I was diagnosed with multiple myeloma in December 2007 at the age of 42. Unfortunately, I had lived with MM for years and had a lot of bone involvement. Thankfully, kyphoplasty has helped me live a somewhat normal life, but thanks especially to Kathy Giusti and her tireless efforts to get drugs quicker to effectively treat our disease, I am alive today and have hope to live many more years. I am SO grateful for the MMRF and what they continue to do for myeloma patients and their families. This past April my husband and I were able to travel to Italy for our 20th wedding anniversary. I aim to be around for our 50th and to see our daughter graduate, get married, and have a family of her own. I'm on my way--thank you, Kathy Giusti and the MMRF!!
I was diagnosed with MM in October of 2008, after experiencing a severe pain in my right side, which had radiated from a lesion on my 8th thoracic vertebra….Contacting the MMRF was the best thing for me. It gave me hope and seeing how Kathy Guisti has endured all these years. I am in remission, and on maintenance with Revlimid, a drug which was pushed through thanks to the MMRF, and I read the newsletter every month to see what other encouraging drugs are coming on the market, in the event I will need to take them. Thanks to my wonderful husband, Joe, and my incredible children, and my "spirit lifters", (my 5 granddaughters), I am gaining strength every day. It's been a year out of my transplant, and knowing my doctors are associated with the MMRF, gives me confidence that all of the latest advances to treat and one day "cure" this disease, are available to me, and hopefully all of the other families who are going through this.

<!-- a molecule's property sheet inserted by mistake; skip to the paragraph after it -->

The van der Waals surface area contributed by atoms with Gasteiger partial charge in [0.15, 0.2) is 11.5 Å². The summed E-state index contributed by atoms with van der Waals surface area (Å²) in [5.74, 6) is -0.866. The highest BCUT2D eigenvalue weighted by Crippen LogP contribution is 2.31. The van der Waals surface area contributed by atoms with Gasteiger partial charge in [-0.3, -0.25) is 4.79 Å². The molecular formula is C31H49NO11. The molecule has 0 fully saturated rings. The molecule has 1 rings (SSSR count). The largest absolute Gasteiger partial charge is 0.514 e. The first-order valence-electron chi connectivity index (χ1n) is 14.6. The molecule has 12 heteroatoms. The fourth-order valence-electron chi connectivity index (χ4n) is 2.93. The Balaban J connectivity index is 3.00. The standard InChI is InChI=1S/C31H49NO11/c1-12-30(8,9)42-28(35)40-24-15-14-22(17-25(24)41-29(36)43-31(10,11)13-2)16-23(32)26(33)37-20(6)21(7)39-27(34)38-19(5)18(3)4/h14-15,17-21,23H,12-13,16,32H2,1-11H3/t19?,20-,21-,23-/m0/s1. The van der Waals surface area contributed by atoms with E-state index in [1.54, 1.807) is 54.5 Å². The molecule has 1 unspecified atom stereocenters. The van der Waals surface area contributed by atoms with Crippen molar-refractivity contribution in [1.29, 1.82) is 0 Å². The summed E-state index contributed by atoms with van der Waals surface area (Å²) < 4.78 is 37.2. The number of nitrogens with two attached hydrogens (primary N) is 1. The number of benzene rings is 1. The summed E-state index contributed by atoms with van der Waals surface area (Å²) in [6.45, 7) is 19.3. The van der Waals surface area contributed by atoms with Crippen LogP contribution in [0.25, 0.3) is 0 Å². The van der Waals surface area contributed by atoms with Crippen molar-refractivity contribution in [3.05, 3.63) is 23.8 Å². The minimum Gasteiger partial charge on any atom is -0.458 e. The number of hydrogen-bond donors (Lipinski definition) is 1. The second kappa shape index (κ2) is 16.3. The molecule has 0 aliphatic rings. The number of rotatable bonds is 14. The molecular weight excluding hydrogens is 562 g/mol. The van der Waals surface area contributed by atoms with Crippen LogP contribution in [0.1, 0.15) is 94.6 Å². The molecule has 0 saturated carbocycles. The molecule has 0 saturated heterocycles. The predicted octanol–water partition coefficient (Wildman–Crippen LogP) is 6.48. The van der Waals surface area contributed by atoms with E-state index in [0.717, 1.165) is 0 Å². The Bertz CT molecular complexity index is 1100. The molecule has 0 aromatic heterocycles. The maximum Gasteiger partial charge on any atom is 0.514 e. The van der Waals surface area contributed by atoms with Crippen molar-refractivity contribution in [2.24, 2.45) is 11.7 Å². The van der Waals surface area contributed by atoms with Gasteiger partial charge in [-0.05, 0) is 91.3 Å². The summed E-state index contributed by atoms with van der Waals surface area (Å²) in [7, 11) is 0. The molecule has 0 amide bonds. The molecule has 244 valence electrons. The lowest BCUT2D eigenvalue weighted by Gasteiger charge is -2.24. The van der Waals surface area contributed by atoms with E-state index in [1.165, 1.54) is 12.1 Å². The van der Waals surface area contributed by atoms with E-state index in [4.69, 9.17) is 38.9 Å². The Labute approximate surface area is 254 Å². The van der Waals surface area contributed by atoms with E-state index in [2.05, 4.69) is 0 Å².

I just celebrated my 59th birthday, a few months following the second anniversary of my diagnosis with Multiple Myeloma (MM) in August 2009…Although my experience with MM is not a "success story" (yet!), I am extremely grateful for the efforts of the MMRF in championing clinical research re: MM treatment… I remain optimistic and hope that I can survive long enough for additional new drugs to be released that could arrest the proliferation of my cancerous plasma cells. I greatly appreciate the efforts of the MMRF, and my wife and I learned a lot at a recent patient/caregiver symposium in Boston a few months ago. I commiserate with all my fellow MM sufferers, and pray that a cure can be found.
My story is just at the beginning, I guess. I was diagnosed on January 11, 2011 through a bone marrow aspiration and biopsy. Since I'm asymptomatic, my doctor has been "watching and waiting"…. I certainly don't want to rush into anything, and am really glad to be relatively asymptomatic so far. I am very happy to have found the MMRF. I get some hope for my future when I see that there are so many clinical trials and new drug combinations showing some promise. Reading other patient's stories also is such a helpful insight. Thank everyone for sharing. I'll share my story too as it unfolds.
I must admit that I am apprehensive and a bit scared of the bone marrow transplant but I am getting braver every day fuelled by my trust and faith in my oncologist and the team of nurses in the hospital. Information and stories from patients on MMRF also help to soften the load…My family and myself will refer to the MMRF after the transplant for support and encouragement. The outpouring of support, even virtually, give me strength. I appreciate and embrace every moment of every day, each spectacular sunrise from my window.